“We test whether you are giving consumers new information about the brand and whether we are provoking an emotional reaction that will drive memorability,” said Campbell, adding that both those measures are strong.

So how long can the viral hit play and still remain effective? “At least until the end of the year,” Campbell said. Remember, Guinness competes against some of the biggest marketing budgets in sports.

“The message has to do the work for us,” Campbell added. “In this category, we are not going to blow anyone away with our spend.”

Thankfully, we’re promised that this creative triumph won’t be spoiled by a wheelchair basketball sequel. We’ll drink the beer of your choice to that.

> SON OF BEACH: Looking to support its sponsorships of the U.S., Canadian, and Chinese Olympic committees, Hilton Hotels is staging a beach volleyball tournament among the world’s top players at its Hilton Hawaiian Village resort in Honolulu on Nov. 16-17. The Hilton HHonors Beach Volleyball Challenge round-robin tourney will include top performers, such as Kerri Walsh Jennings and April Ross on the women’s side and Phil Dalhausser and Sean Rosenthal on the men’s. In the U.S., it will be broadcast in early December on NBC Sports Network and Universal Sports, along with Canadian and Chinese TV outlets.

Hilton owns the property and has made it self-liquidating by bringing in other sponsors, including Citi, Visa, Enterprise Rent-A-Car, Hawaiian Airlines, Bud Light Lime, Vitaminwater and the Hawaiian Tourism Authority. USA Volleyball and the FIVB sanction the event.

Disson Sports & Entertainment of McLean, Va., created the event and handled the TV negotiations. The Marketing Arm stages the event. It’s an expansion of last year’s tourney, which included only the U.S. and China.

“We’ve been able to boost awareness of our Olympic sponsorships and we’re also looking to open up Hawaii to Chinese travelers on their way to and from the U.S.,” said Scott Brennan, Hilton’s vice president of global strategic partnerships.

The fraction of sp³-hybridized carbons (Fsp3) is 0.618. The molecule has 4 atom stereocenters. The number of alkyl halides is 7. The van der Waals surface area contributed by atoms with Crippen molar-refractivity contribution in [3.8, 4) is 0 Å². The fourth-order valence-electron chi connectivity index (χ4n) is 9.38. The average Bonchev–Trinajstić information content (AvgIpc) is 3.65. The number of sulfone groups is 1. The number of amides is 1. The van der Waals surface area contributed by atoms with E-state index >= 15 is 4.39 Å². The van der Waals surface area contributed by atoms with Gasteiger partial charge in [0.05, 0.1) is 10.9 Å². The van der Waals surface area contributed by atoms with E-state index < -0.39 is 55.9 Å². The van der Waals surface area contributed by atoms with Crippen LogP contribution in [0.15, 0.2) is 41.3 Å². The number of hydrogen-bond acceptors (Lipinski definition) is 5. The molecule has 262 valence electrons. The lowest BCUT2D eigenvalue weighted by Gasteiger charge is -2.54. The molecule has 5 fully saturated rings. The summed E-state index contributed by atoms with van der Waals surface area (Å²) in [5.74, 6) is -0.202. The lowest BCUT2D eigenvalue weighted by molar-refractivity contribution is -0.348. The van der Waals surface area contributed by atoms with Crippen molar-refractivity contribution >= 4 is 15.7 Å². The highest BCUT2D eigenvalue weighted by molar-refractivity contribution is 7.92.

Hilton will support with digital and email campaigns.

3M wants its tape to get on a roll with NFL fans.
>
TD = TAPE DISPENSER:
After an absence of more than 20 years, 3M is back in the fold as an NFL licensee. The marketer of Scotch brand tape hits retail next month with a line of helmet-shaped, team-logoed dispensers for a standard roll of 3/4-inch Scotch Tape, priced at $14.99. Every team will be represented, but as with other NFL licensed products, retail offerings will be regionally based. Initial distribution is set for big box office supply stores such as Office Max, Office Depot and Staples — all three chains will get POS displays. Regional mass-merchandise retailers and retail sites are expected to be added before the end of 2013, with national mass merch chains and NFL team shop distribution expected in 2014.

Kathy Magill, 3M marketing manager for stationery products, said that with little growth in the core office market, 3M was looking for “more expressive tape products.” A dispenser shaped like a high-heeled shoe, launched in 2010, was a huge hit among women. 3M was looking for a similar dispenser for men; a football helmet tested No. 1.
3M signed an NFL license in August.

Coming next year are football-shaped, team-logoed Post-It dispensers at the $14.99 price point. Also under consideration is team-logoed Scotch Tape and Scotch Duct Tape.

Terry Lefton can be reached at tlefton@sportsbusinessjournal.com.